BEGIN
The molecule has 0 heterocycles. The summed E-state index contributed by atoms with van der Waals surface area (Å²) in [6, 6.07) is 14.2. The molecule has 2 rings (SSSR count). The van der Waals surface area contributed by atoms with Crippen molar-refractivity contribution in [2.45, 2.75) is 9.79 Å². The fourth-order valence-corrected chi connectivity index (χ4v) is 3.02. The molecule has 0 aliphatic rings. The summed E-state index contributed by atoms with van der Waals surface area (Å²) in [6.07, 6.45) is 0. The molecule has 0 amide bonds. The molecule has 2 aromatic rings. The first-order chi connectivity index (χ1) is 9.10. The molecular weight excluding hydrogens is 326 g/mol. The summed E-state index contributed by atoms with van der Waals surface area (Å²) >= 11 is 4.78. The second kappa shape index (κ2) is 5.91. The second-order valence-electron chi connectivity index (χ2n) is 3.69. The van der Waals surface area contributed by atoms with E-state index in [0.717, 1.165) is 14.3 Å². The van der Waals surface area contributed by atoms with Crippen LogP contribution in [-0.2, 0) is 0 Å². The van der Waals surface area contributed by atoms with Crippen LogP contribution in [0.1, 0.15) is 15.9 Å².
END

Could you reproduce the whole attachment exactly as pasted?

The molecule has 0 heterocycles. The summed E-state index contributed by atoms with van der Waals surface area (Å²) in [6, 6.07) is 14.2. The molecule has 2 rings (SSSR count). The van der Waals surface area contributed by atoms with Crippen molar-refractivity contribution in [2.45, 2.75) is 9.79 Å². The fourth-order valence-corrected chi connectivity index (χ4v) is 3.02. The molecule has 0 aliphatic rings. The summed E-state index contributed by atoms with van der Waals surface area (Å²) in [6.07, 6.45) is 0. The molecule has 0 amide bonds. The molecule has 2 aromatic rings. The first-order chi connectivity index (χ1) is 9.10. The molecular weight excluding hydrogens is 326 g/mol. The summed E-state index contributed by atoms with van der Waals surface area (Å²) >= 11 is 4.78. The second kappa shape index (κ2) is 5.91. The second-order valence-electron chi connectivity index (χ2n) is 3.69. The van der Waals surface area contributed by atoms with E-state index in [0.717, 1.165) is 14.3 Å². The van der Waals surface area contributed by atoms with Crippen LogP contribution in [-0.2, 0) is 0 Å². The van der Waals surface area contributed by atoms with Crippen LogP contribution in [0.1, 0.15) is 15.9 Å².